Cellist Schuyler Slack has performed in orchestral, chamber music, and recital settings across the United
States, Canada, Europe, and Japan. The Alexandria, VA native was appointed to the Richmond
Symphony’s Kenneth and Bettie Christopher Perry Foundation Cello Chair in 2016. Previously he held
the joint position of Artist in Residence at the University of Evansville and Principal Cellist of the
Evansville Philharmonic Orchestra. He is also a member of the Des Moines Metro Opera Orchestra,
Williamsburg Symphony, and is on the music faculty at Randolph-Macon College. He performs
frequently in the cello sections of major orchestras such as the Cleveland Orchestra and the Baltimore and National Symphonies. His primary teachers were Cleveland Orchestra principal cellists Mark Kosower and Stephen Geber at the Cleveland Institute of Music.
A devoted chamber musician and lover of string quartets, Schuyler has studied with and performed
alongside members of the Tokyo, Orford, Cleveland, Brentano, Guarneri and Juilliard Quartets, Alban
Gerhardt, Nadia Sirota, and Donald and Vivian Weilerstein. He has performed on some of the world’s
biggest stages, including Carnegie Hall’s Stern Auditorium, Tokyo’s Suntory Hall, and the Kennedy
Center Concert Hall; as well as given recitals at some of the countries top music schools, such as the
Eastman School of Music and the University of Michigan.
In 2017 he was granted artist sponsorship by the Virginia Commission for the Arts to perform recitals alongside pianist Ieva Jokubaviciute. Equally committed to the music of living composers and crossover musical endeavors, Schuyler has commissioned new compositions for the cello by composers Douglas Boyce and Steven Snowden. He was praised by the Washington Post for his “excellent” contribution – noted for his “pluck and scrape effects!” – to a new music-theatre adaptation of Kafka’s Metamorphosis that was taken to the Prague Fringe Festival in 2015.
Schuyler Slack joined the Richmond Symphony in 2016. He is featured in the Symphony’s Musician Spotlight for the January and February 2017 Playbill, excerpted below.
Where did you grow up?
I grew up in Alexandria, VA. For the first part of my life, my dad was a Foreign Service Officer and I lived much of it in Asia, including being born in Korea.
Where did you work before the Richmond Symphony?
I was Principal Cellist of the Evansville Philharmonic Orchestra and Artist in Residence at the University of Evansville in Indiana.
Tell us about your musical influences:
I fell for the cello when I was three years old and saw Yo-Yo Ma perform on Mr. Rogers’ Neighborhood. I remember being completely mesmerized and having dreams of doing something similar. My first opportunity to play a cello came in fourth grade in the public school strings program. I started taking private lessons a year later and from that point knew that I wanted to spend my life playing the cello. Had it not been for music in the schools when I was a child, I probably wouldn’t have started the cello and certainly would not be here today.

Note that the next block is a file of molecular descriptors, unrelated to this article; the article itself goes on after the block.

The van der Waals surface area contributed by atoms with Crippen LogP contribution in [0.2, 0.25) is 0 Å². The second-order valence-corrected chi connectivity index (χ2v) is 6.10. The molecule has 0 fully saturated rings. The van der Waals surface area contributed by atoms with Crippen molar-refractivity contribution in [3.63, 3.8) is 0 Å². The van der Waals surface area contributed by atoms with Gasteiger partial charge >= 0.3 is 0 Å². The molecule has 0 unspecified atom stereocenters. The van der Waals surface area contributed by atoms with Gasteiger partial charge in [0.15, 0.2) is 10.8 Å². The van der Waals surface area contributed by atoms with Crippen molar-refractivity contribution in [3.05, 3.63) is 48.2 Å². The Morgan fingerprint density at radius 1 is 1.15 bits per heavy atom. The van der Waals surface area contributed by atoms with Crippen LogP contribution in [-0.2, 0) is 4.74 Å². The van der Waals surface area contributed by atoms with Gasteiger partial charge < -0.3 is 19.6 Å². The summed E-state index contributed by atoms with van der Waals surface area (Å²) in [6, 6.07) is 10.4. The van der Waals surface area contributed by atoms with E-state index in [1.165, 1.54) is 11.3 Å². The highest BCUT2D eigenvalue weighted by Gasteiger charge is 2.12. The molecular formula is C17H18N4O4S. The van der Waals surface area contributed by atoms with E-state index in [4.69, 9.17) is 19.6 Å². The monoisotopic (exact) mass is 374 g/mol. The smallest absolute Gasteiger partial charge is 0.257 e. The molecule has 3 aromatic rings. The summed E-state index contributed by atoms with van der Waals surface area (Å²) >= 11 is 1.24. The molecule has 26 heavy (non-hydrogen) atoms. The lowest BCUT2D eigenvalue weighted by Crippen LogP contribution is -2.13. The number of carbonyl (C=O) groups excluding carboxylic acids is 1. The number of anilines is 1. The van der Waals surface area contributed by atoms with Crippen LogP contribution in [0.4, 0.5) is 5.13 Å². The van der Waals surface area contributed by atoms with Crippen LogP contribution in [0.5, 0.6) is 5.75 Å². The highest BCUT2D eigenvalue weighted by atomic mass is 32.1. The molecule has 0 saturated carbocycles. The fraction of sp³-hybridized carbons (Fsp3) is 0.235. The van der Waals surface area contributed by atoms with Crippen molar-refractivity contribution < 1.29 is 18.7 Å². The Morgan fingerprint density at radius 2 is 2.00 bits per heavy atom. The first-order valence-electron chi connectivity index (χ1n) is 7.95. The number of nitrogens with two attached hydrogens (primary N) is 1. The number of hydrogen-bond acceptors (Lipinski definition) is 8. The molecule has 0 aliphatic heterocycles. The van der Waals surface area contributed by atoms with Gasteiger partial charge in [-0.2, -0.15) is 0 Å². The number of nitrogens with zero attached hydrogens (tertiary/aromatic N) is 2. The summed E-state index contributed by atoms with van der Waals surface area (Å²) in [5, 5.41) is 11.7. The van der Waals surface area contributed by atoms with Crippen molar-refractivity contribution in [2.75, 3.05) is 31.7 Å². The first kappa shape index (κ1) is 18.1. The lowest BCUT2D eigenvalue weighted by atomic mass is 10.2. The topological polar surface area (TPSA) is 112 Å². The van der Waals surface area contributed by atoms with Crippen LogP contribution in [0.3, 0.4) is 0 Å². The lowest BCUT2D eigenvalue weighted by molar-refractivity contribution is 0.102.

Most inspiring composers?
I love many composers for many reasons, but whenever I’m lucky enough to play a piece by Brahms it always feels like I’ve come home.
What is your most memorable moment with the Richmond Symphony?
I will remember performing with Itzhak Perlman forever. That’s not just a memorable RSO moment, that’s a memorable life moment. The way he shifted and pulled the sound in the slow movement of his concerto sounded like maple syrup! I’ve been inspired to try to recreate that sort of sound in my own playing ever since.
If you could play another instrument, what would it be?
French Horn. Along with the cello, I don’t think there’s another instrument that can sound so heroic in one moment and so delicate in the next. Some of my favorite moments in symphonic music are horn solos and I’m always excited when I get to hear our own Principal Horn, Jay, do what he does best.
Where is the coolest place you’ve ever performed?
I’ve been lucky to play in a lot of weird and unusual places. One of my favorite memories was performing for a week at the Prague Fringe Festival in 2015. I was an onstage character in an adaptation of Franz Kafka’s Metamorphosis that channeled the emotions of the main character, Gregor, and expressed them through the cello. I got to improvise a lot of bug sounds, fighting sounds, death sounds, and crying sounds, as well as incorporate a lot of great cello music into the play. And I got to do it in the city where the story was written!
What’s your favorite:
TV show/movie? Sherlock
Book? Recently anything Malcolm Gladwell
Beer? Bells’ Two Hearted Ale
Non-classical musician/artist? Punch Brothers
Place you’ve traveled? Salzburg, Austria
Place in Richmond? In my few months living here, I’ve really enjoyed walking around Maymont and Dorey Park.